If we did try to change the terms of the debate we would be behaving like those bad politicians that everyone hates. It would also be quite unnecessary as the “question” was brought to us from Mount Olympus by President Bartlett himself (and not, as simple-minded folk might think, the handiwork of Euroseptic politicians and newpapers, validated by some truly Wilsonian* manoevering by David Cameron).

We should therefore show our distinctive character by copying the usual raucous bunch of anti-Europeans** in their assertion that a collection of measures agreed to streamline and clarify the existing EU procedures is the exactly the same as the previous formal constitution that incorporated such changes within a fundamental recasting of EU institutions.

British political culture would then be reinvigorated by the in-depth debate over the treaty minutiae, with no risk of being sidetracked by some bright spark insisting the terms of office have been lengthened just to make it profitable for Tony Blair to ascend to the Europresidency (a.k.a. front man for a cabal of anglophobic FOREIGNERS in a secret base near Berchtesgarten).

In contrast, Clegg’s trivial question on the principle of Europe just would not engage the British people, their residual interest being extinguished once it becomes clear the isolated opposition of UKIP is being steamrollered by the unanimous might of New Lab, New Con, Lib Dem, Greens, SNP, PC, assorted neofascists, various anticapitalists, the Judean Peoples Popular Front and the Tufty Club***. In fact it would be such a foregone conclusion, that people will spontaneously start standing outside Liberal Clubs shouting “Just don’t bother!”

Yup, top-quality political analysis, I think.

Squirrel Nutkin

(* That’s Harold, not Woodrow, in case of any doubt)

(*And remember there's no way they would be using their "treaty referendum" demand as a stepping stone in their ongoing campaign(s) to reduce "Europe" to: (a) a handful of inter-governmental horse-trading committees comfortably insulated from direct democratic influence; or (b) a technocratically run business-deregulating authority; or (c) the name of the section in an atlas where you can find several dozen nation states so busy squabbling that they are thoroughly at the mercy of other, more substantial and focused political-economic players).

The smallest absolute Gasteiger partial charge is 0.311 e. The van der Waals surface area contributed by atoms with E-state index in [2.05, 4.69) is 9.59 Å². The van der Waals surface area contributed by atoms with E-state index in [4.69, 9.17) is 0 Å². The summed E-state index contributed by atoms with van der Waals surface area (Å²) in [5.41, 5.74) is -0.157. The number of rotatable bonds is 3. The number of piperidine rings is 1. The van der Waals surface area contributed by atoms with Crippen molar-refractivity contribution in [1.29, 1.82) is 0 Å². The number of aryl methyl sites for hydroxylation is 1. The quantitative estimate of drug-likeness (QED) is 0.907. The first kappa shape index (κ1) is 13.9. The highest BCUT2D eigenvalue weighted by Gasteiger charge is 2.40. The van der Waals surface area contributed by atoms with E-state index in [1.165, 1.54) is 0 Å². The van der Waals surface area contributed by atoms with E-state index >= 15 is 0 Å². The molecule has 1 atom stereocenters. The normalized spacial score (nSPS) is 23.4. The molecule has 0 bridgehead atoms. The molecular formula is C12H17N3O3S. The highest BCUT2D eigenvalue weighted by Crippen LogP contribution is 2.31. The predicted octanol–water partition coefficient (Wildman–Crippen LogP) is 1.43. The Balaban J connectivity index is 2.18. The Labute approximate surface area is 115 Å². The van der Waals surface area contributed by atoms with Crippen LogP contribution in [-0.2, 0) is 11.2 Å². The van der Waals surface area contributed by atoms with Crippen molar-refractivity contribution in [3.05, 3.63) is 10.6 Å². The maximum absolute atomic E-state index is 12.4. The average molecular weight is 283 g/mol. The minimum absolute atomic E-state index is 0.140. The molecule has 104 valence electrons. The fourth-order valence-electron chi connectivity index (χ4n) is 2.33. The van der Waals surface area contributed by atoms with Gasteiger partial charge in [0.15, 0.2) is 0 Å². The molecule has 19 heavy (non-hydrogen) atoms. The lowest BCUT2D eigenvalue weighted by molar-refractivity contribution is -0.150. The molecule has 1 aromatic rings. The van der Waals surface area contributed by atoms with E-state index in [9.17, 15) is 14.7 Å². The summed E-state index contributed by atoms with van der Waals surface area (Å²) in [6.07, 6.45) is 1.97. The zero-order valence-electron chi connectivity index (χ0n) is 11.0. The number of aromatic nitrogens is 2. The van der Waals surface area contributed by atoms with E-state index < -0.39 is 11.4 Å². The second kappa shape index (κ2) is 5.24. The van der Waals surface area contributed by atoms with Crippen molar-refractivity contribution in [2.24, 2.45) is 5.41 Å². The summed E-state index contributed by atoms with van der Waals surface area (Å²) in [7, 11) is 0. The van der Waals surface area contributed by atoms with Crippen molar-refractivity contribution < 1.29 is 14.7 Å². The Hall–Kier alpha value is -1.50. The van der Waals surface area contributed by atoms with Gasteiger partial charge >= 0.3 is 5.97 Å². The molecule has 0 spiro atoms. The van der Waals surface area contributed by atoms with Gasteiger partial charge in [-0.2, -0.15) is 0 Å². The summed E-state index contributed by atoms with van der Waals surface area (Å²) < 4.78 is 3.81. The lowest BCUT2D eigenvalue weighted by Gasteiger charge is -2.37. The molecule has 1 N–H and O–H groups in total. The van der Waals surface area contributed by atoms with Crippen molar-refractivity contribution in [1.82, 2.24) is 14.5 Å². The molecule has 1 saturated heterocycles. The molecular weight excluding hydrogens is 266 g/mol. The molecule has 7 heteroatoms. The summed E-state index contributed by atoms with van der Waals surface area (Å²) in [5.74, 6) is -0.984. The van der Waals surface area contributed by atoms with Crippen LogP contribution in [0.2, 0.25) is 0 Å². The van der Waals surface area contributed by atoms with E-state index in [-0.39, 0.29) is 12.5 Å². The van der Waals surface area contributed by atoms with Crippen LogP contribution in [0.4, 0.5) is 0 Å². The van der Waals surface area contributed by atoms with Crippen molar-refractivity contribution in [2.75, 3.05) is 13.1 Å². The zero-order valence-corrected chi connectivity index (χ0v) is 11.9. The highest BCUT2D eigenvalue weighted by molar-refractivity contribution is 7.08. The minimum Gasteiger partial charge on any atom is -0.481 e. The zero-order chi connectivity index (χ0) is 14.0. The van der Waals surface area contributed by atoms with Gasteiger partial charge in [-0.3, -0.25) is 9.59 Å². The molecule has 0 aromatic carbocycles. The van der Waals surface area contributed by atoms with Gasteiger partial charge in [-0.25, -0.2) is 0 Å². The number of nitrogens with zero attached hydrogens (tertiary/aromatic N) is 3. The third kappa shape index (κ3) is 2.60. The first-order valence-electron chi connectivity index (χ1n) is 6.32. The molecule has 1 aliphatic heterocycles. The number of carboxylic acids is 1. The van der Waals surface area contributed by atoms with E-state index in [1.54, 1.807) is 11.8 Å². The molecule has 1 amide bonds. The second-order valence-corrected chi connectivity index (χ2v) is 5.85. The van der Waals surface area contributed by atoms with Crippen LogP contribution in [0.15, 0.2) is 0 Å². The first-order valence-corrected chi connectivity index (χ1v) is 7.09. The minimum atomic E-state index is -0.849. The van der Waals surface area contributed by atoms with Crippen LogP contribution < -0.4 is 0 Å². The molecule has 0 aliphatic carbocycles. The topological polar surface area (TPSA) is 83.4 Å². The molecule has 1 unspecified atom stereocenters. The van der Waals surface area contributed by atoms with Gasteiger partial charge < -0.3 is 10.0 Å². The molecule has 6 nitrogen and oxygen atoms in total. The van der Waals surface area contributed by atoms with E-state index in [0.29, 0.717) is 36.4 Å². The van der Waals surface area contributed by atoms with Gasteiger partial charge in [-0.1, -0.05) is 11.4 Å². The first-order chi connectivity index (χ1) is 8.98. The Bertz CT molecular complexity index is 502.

(*** May have got a couple of details wrong here. (And quite possibly there.))

Nich Starling said...

How brave Mr Anonymous. It is funny how brave people can be in being silly, putting words in to other people's mouths and generally thinking themselves most smug when they hide without a name.

I never said we should be an anti EU party (your words) and you do the same a Nick Clegg by changing the terms of the debate. The problem is, and you obviously missed this point, the debate is on the EU Constitution/Reform treaty. Doh !!!!

Anonymous said...

Nich, if the Libdem want to be taken seriously then your post is spot on.

Anonymous said...

I think it was a much needed and delayed clarification on his "we will vote against a referendum" statement, where he then too said (if you delved low enough in the news articles) what he's been saying this week.

I think he's right to say it, just because we're debating a specific part of the EU doesn't mean now isn't the right time. In fact I'd argue it's the perfect time as what is the point of debating whether or not we ratify this document that is supposedly getting so much time in parliament if the British people *don't* want to stay in the EU?

You can say as much as anyone (and I'd agree with you by the way) that people if pushed would support staying in the EU but the fact is that the government hasn't had a specific mandate from the people on that matter despite in various ways and by various proxies being promised it over the years.